# Color Conversion in Power Apps

Published at Apr 8, 2024

## Table of contents

- Understanding the RGBA() Power Fx function
- Converting from Hex with ColorValue()
- Hex + transparency into RGBA()
- The calculation: from % to hex
- The Power Fx formula: from % to hex
- Quick percentage to hex code converter
- RGBA() to Hex

## Understanding the RGBA() Power Fx function

RGBA stands for Red, Green, Blue, Alpha. Each of the colour values goes from 0 to 255, and the alpha transparency goes from 0.0 to 1.0, or from 0% to 100%.

Whilst those are the inputs we plug into the function, under the hood it’s storing something different. It’s storing the colour as a hexadecimal code that includes transparency, and it’s wrapped in quotation marks. So the underlying colour code looks something like this: `“#ff0000ff”`

You might have seen standard hex colour codes, that are 6 alphanumeric characters after the hash symbol / pound sign (#), like `#FF0000`

. That’s without alpha transparency. You can add another 2 hex values to the end for the transparency, which is what Power Apps does automatically (FF = 100% or 1).

## Converting from Hex with ColorValue()

If you’ve been working with Power Apps for a while, you probably already know that you can convert a hex colour into a Power Apps compatible value by using the ColorValue() function.

Let’s say we convert #F15827 into a Power Apps color value, what do we get?

We get `“#f15827ff”`

We didn’t provide any alpha transparency, so the alpha channel is set to completely opaque, which is FF. The hex code is wrapped in quotes, as we discovered earlier. Power Apps converts the colour codes to lower case, but it’s important to note that hex colour codes are case-insensitive.

## Hex + transparency into RGBA()

Now let’s get onto the cool stuff. We know that Power Apps uses hex colours under the hood, including with an alpha channel, so can we just tell it how transparent to make our colour? Too right we can.

Let’s take the colour red, the hex code is #FF0000. I’ve put an image underneath so that you can see the colour is opaque.

And what happens if we feed it the number 80, which represents 50% in hexadecimal?

Now we’re talking!

So you can see that we can actually add alpha transparency even if we’re starting off with standard, 6-character, hex colour codes. Now, the only issue is figuring out how to get from a percentage, like 50%, because we understand it, to its equivalent hexadecimal code.

## The calculation: from % to hex

As we said above, the RBG values go from 0 to 255, because that is the maximum value that fits in a single byte. For our alpha transparency, in human terms we want to think of it as a percentage, but the computer wants to consider it as a number from 0 to 255, so let’s convert it.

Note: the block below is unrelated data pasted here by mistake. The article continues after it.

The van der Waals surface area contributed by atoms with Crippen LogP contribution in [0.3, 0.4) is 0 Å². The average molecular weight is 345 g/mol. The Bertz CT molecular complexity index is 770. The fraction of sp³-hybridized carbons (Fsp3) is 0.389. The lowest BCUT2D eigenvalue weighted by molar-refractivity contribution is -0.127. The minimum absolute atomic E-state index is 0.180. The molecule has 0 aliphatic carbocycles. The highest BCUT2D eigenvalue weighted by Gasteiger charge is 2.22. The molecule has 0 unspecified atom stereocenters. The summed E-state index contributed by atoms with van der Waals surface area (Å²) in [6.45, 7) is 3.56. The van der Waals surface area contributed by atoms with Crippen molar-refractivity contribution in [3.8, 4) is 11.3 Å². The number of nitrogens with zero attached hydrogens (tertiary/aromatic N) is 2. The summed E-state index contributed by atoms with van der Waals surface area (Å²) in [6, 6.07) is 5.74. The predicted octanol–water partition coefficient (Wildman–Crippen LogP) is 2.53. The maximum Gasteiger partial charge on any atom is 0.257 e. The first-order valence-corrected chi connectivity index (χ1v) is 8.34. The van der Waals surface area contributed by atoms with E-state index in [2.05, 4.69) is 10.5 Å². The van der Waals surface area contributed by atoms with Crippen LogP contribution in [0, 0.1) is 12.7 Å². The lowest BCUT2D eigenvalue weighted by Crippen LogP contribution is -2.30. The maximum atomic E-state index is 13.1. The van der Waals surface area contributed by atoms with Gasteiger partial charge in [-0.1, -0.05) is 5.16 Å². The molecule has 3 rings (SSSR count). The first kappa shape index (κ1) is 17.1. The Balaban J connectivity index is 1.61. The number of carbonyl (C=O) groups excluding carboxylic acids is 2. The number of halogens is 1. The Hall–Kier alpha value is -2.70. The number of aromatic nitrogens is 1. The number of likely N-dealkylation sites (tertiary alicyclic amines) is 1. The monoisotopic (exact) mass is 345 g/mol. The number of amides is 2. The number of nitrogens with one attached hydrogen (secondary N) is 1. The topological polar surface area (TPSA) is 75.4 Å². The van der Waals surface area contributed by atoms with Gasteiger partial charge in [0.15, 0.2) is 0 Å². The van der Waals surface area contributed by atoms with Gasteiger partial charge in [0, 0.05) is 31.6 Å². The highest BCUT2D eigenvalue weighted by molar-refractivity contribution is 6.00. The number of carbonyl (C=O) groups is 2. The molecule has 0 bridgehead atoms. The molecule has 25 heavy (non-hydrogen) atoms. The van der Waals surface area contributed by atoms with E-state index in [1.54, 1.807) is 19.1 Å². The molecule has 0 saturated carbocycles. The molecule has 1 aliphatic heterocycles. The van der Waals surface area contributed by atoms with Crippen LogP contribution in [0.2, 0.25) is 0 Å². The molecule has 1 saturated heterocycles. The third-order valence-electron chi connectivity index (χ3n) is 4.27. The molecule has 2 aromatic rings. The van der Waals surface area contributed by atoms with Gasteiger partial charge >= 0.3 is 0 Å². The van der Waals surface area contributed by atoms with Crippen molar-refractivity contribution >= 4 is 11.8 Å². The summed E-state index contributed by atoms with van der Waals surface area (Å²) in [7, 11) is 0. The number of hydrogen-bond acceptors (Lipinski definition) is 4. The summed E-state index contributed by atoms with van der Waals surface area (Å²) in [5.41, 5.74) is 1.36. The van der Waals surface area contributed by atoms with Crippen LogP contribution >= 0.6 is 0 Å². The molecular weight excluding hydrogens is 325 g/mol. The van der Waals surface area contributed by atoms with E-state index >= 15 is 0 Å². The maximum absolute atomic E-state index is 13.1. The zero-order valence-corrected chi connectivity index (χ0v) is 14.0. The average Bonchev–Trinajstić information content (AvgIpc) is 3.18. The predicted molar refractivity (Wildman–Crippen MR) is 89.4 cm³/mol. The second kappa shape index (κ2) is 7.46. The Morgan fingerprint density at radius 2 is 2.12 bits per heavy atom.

If our desired percentage is 30%, we would divide it by 100 and multiply it by 255.

`30 / 100 * 255 = 77`

(making sure to round the result)
Hexadecimal is a numerical system that has a base of 16. You don’t need to know the details, except that 16 is the magic number. To convert to hexadecimal, we need to take our number and divide it by 16.

`77 / 16 = 4.8125`

The whole number (4) is our first hex character, and we multiply the remainder (4.8125 - 4 = 0.8125) by 16 to get our second one.

`0.8125 * 16 = 13`

We need this to be a single character, so as this number is above 9 we need to convert it. This is as simple as using the alphabet after we’ve reached 9. So 10 = A, 11 = B, 12 = C, etc.

So 13 would be D.

Our alpha transparency hex code for 30% is `4D`

!

## The Power Fx formula: from % to hex

You don’t want to have to go through all of that rigamarole any time you want to use alpha transparency on a hex colour in Power Apps, so let’s give you a Power Fx formula that does the same.

`Dec2Hex(Round(YourPercentageHere / 100 * 255, 0))`

## Quick percentage to hex code converter

If you just need a quick converter I’ve got you covered. I’ve built a little Svelte component below:

%

## RGBA() to Hex

What about if you want to convert a Power Apps colour into hex, maybe for the HTML control or an SVG? That’s no problem. You just need to convert the colour value to text, using the JSON() function, and then strip out the quotes, like so:

`Substitute(JSON(YourPowerAppsColour),"""", "")`

For example, if you want to use the theme from your app, it would look something like this:

`Substitute(JSON(App.Theme.Colors.Primary),"""", "")`

That’s all for now. I hope this helped you. ❤️